Social Justice Panel at GCC


Carlos Montes and Tammy Blacklightning speak to students in Kreider Hall on April 4 about the continuing fight for equality in the US.

Agnessa Kasumyan, Staff Writer

Despite the advances made in social issues such as racism, sexism and environmentalism—the fight is far from over for many.

To inform students about social justice struggles both in the past and present, ethnic studies instructor Fabiola Torres and sociology professor Richard Kamei invited guest speakers from four different civil rights activist groups to speak at a historical panel discussion in Kreider Hall on April 4.

The guest speakers included Hank Jones, a former member of the Black Panther Party for Self Defense, Carlos Montes, co-founder of the Brown Berets, a Chicano or Mexican-American civil rights organization, Mo Nishida, formerly of Asian Hardcore and currently an activist for the Jericho Movement, and Tammy Blacklightning from the American Indian Movement and Idle No More, an environmental activist group.

Hank Jones answers students questions at the social justice panel discussion on April 4 in Kreider Hall.
Hank Jones answers students questions at the social justice panel discussion on April 4 in Kreider Hall.

According to Kamei, he and Torres wanted students to be aware of the conditions that led to the formation of the aforementioned civil rights groups and to understand that individuals who were involved in civil rights struggles decades ago “did not just disappear” but are still active today.

Born in northern Mississippi in what he called a strictly segregated town, Jones became an advocate for civil rights after the murder of Emmett Till, a black boy who was beaten and murdered at the age of 14 by members of the Ku Klux Klan after allegedly whistling at a white woman. The murder, which took place less than 100 miles from Jones’ own home town, also helped spur the 1960s Civil Rights Movement.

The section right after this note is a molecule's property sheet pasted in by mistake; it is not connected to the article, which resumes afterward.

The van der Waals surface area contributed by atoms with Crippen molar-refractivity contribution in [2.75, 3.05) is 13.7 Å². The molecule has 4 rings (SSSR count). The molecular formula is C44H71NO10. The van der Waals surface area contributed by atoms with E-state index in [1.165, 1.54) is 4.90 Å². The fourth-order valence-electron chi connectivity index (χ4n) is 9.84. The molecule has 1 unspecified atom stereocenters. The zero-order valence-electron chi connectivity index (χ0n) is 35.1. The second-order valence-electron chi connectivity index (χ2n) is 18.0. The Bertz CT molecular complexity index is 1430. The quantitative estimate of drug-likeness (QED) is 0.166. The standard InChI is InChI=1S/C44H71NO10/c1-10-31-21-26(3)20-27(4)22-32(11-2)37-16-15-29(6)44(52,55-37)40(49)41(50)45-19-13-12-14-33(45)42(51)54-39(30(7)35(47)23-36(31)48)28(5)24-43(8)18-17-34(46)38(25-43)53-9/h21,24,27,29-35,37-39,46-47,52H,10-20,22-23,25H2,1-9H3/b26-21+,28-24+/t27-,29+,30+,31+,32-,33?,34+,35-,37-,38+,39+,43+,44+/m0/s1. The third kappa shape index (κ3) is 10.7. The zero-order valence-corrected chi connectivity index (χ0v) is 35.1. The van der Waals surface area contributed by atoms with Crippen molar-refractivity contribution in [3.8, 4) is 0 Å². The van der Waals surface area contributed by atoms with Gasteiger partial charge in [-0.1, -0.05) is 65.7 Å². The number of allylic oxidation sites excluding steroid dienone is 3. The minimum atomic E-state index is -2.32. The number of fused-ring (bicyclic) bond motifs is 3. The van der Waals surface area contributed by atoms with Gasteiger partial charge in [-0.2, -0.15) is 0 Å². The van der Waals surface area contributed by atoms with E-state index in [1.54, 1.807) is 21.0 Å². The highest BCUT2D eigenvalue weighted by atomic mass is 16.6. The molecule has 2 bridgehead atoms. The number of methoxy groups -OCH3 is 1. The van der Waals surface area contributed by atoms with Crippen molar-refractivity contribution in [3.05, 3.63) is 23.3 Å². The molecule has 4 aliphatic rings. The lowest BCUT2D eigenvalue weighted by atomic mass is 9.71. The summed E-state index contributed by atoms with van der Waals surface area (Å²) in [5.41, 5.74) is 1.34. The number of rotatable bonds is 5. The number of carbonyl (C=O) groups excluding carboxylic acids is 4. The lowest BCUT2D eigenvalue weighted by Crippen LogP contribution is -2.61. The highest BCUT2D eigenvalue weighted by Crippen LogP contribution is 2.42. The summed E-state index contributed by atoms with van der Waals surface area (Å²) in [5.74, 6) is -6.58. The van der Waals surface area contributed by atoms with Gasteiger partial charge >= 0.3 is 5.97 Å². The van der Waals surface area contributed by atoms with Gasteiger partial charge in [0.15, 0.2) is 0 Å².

After seeing photos of Till’s battered body while stationed in Japan at the age of 19, Jones said he felt compelled to do something about the injustice and cruelty towards blacks, who he said were treated like second-class citizens.

“We had been segregated even in the military, we had been segregated even in Japan, and from that point [Till’s murder] on we decided that we would not put up with that any longer,” Jones said. “We began to integrate everything around us and we had to fight for that, but when we were done, we were free to come and go wherever we chose.”

Jones began doing community organizing work to improve living conditions and circumstances for blacks, demanding equal access and opportunity, better education, and representatives from their communities; however, he said because the “one percent” did not want change and countered civil rights actions with “brutal, naked oppression,” blacks responded with resistance. He removed himself from “mainstream politics” and joined the Black Panther Party because he said no one was defending black communities, and so they were forced to do so themselves. He said the Black Panther Party would have been unnecessary had there been justice and equality for all.

Students crowd Kreider Hall on April 4 to listen to social justice panelists.
Students crowd Kreider Hall on April 4 to listen to social justice panelists.

With similar distaste for the one percent, Nishida grew up at a time when Japanese Americans and descendants were sent to concentration camps during World War II. He claimed to have no idea he was an American citizen until he left the concentration camps and joined the United States military.